The Graphene Flagship has much to celebrate and a great deal to look forward to as it rounds the halfway mark and enters the third phase of the ten-year, European Commission funded initiative to bring together academic and industrial researchers and take graphene and related materials from the realm of academic laboratories into European society, generating economic growth, jobs and opportunities.
“The final review of the first core project confirms that the Graphene Flagship is well on track to reach its ambitious goals,” says Graphene Flagship Director Jari Kinaret.
The EC released the results of its review in August following an extensive look at reports and presentations from Graphene Flagship leadership as well as a demonstration of over
20 graphene product prototypes. The reviewers commended the Graphene Flagship for effectively transforming individual research initiatives into a “genuine collaboration towards larger goals” and cited a number of scientific and technical achievements as evidence that the project is moving in the right direction.
“Graphene and related materials are at the centre of an ever-increasing number of initiatives worldwide. With thousands of materials available that can be combined amongst themselves, there is an almost endless set of possibilities available for future investigation,” says Graphene Flagship Science and Technology Officer Andrea Ferrari. “The Graphene Flagship continues to study the properties and uses of these new materials and materials combinations, leading to the development of both new science and new applications.”
In fact, the output of the Graphene Flagship project is quite formidable. From the start of the flagship, consortium members have published over 2,400 scientific papers which have been cited more than 50,000 times. In addition, they have been granted 25 patents related to the Graphene Flagship and launched six new companies. Of the 43 graphene-related products that have been introduced to the market, most are different types of graphene materials or formulations. The technology has been maturing and higher value products such as products utilizing graphene composites and graphene-based photodetectors are being launched.
As demonstrated by its publication output and patent portfolio, the Graphene Flagship is defining the international forefront in its field. Its output includes, for instance, new ways to produce two-dimensional materials and their heterostructures, record-breaking photodetectors, novel sensors, next generation energy storage solutions and advanced composites for uses in aerospace applications. Further details can be found in the Graphene Flagship’s annual reports available at www.graphene-flagship.eu/annual-reports.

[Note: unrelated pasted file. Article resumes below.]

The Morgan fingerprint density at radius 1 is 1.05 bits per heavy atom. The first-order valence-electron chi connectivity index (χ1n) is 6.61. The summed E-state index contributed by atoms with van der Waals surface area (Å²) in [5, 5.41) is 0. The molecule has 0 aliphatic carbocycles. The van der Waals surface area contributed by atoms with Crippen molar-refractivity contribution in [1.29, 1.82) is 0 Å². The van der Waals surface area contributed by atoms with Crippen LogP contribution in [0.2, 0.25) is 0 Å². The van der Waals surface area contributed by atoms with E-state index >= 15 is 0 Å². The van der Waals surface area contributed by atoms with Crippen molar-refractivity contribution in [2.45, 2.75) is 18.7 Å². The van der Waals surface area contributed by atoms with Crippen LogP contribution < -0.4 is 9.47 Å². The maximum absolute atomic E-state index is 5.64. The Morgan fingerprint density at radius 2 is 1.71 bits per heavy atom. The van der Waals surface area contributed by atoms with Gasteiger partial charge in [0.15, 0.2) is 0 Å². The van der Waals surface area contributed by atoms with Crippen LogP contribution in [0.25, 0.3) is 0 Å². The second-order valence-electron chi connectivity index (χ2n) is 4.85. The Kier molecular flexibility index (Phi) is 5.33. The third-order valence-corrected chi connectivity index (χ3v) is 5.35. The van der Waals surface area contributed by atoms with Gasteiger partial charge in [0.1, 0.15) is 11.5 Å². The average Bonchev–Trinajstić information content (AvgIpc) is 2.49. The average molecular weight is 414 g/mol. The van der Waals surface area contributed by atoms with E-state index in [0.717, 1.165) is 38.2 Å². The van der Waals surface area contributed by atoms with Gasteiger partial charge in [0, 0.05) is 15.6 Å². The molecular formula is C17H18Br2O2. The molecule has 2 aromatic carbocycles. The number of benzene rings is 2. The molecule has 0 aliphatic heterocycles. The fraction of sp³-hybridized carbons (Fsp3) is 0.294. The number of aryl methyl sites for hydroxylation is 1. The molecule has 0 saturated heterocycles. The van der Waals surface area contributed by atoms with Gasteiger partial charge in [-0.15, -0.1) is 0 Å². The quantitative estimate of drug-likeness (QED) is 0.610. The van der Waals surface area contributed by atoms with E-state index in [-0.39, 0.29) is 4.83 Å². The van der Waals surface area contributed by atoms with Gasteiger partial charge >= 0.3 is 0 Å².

Other notable graphene successes include: work towards a high-speed photonic switch for 5G communication technologies, the leading edge of the horizontal rear stabilizer of an Airbus 350 and artificial retina implants to allow blind patients to recover some degree of vision.
Furthermore, a serendipitous discovery by researchers in the Health and Environment Work Package that few-layer graphene flakes kill monocytes—a type of immune cell
responsible for one type of leukemia—could lead to a new type of cancer therapy.
Composites applications are among the most mature markets for graphene, with several commercial products already available from Graphene Flagship partners. More recently, products are being launched in other areas as well. For example, based on research conducted within the Graphene Flagship framework, Emberion launched a fully packaged photodetector module that can detect light in the visible to short-wave infrared ranges. Aimed at industrial applications including spectrometry, gas detection and power measurements, the low-noise, high-sensitivity detectors are now available for Emberion’s customer base. This product is the Flagship’s first commercial launch exploiting graphene’s unique electro-optical properties.
Graphene Flagship events have played a key role in increasing awareness of graphene among academic communities, industries and the general public. Graphene Week, Europe’s leading graphene conference, provides a venue for researchers to present their findings and industry representatives to exhibit their work in the field of graphene and related two dimensional materials. The event, now in its 13th year, attracts 700 participants from 45 countries worldwide and features 190 expert presentations.
Each edition of Graphene Study, the Graphene Flagship’s school for early career researchers, aims to bring together students working on related areas of research with experienced scientists from academia and industry, helping to shape the future of graphene.
The Graphene Flagship is actively engaging in the education of future experts in graphene and related technologies. To this extent, the project has hired over 300 graduate students that are trained by the Flagship and after graduation will take their expertise to European industries, further strengthening the knowledge transfer between academia and industry.
“Research cannot be planned in detail, and we must always maintain a basic research component even when the centre of gravity of the Graphene Flagship moves to higher technology readiness levels,” Kinaret says. “This said, in the coming years the Flagship must increasingly focus on those areas where it has the highest potential to create positive impact in Europe. We must rely on our combined expertise and place our bets to maximize the payoff to our funders, the European tax-payers.”